We often talk in these pages about the difficult situation facing Europe’s southern countries, but the financial crisis is also affecting countries that are considered sound and that have a good reputation. This is the case with Austria, facing difficulties with its banking sector.
One bank in particular is getting the government’s attention : Hypo Alpe Adria (HAA). In the 2000’s the bank went on an acquisition and expansion spree, notably toward the Balkans. Its balance sheet then exploded eight-fold in less than a decade to reach 40 billion euros in 2009. Since HAA was backed by both Carinthia Land and Bayern LB, a german regional bank owned by Bavaria, it seems the leaders lost all common sense in regard to risk management. Another example of capitalism gone bad by public intervention, or better yet, crony capitalism.
As could be expected, with the 2008 crisis, the bank went into default. And the costs have been heavy : As of now, Vienna has spent 5.5 billion euros to prevent HAA’s bankruptcy and has to add to that 4 billion euros just to pay for its losses and to cover its re-financement needs for this year. And this is far from over. These amounts are starting to seriously eat into the federal State’s budget capacities, which is looking for solutions to limit the losses (it has already reduced the education budget, which has been very badly perceived by the population).
Within this restructuration, in order to keep its costs down, the government has decided for a very risky and new measure... plain default, just like a country from South America! In fact, those who bought HAA secondary products, or non-priority debt, will see their claims simply and purely canceled... But the problem is that those claims were guaranteed by the Carinthia Land; it doesn’t matter... the federal State will just pass a law to effectively cancel this guarantee. Just like in Argentina! And, just like in Argentina, creditors will likely sue the State, considering that Austria has reneged on its promises.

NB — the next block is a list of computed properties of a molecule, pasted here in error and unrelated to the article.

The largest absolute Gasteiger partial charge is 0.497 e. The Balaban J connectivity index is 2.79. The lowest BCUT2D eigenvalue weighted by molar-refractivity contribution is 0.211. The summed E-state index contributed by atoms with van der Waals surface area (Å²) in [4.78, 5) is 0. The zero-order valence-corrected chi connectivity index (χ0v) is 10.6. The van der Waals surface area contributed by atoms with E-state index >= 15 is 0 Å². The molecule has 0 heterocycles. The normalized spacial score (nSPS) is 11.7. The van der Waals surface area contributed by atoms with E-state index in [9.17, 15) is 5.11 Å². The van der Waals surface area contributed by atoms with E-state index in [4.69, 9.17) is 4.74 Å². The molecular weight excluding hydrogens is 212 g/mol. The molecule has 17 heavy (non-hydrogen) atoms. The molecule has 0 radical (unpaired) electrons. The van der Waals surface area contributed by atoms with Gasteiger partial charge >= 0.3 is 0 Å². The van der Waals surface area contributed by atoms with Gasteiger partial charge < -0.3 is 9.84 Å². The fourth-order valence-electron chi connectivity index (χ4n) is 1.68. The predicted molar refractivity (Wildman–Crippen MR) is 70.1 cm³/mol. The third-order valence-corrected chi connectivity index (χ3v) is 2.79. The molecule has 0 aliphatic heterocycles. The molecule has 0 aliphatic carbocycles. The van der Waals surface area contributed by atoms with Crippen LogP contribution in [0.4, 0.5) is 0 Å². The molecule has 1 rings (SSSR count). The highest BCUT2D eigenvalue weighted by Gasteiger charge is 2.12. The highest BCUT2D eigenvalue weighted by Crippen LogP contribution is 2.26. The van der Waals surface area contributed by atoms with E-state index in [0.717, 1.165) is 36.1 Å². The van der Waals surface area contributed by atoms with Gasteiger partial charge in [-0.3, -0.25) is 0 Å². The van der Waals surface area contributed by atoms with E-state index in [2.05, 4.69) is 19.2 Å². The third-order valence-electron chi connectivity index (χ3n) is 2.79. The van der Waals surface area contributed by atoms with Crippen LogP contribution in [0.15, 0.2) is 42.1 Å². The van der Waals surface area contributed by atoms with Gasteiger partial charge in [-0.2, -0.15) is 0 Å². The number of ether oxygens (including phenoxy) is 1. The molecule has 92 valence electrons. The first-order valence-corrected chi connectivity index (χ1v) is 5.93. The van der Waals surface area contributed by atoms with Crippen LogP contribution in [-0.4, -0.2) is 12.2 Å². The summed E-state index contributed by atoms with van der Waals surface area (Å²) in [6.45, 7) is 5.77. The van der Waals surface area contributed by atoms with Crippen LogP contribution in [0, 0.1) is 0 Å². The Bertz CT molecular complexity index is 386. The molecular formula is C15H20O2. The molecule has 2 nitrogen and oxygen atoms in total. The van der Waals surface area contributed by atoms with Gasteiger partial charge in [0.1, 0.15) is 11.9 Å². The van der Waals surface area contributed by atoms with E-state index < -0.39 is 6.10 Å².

With this situation, the reputation of Vienna’s banking sector is in jeopardy. Standard & Poor’s has already placed Vienna’s financial institutions under negative surveillance following this decision. The government keeps repeating that this is an exceptional case but, in reality, the whole of the austrian banking system is ailing. Austrian banks have assets totalling 1,090 billion euros, or close to three times the country’s GDP (335 billion euros), and they have a ton of exposure in the Balkans, Russia and Ukraine, the latter virtually bankrupt...
However the case may be, we are witness to the fact that rules can change in a heartbeat in times of crisis. What is happening in Austria isn’t as bad as what happened in Cyprus, surely, and the depositors are not involved this time, but just the fact that a State can decide to forgo its engagements should be cause for worry.
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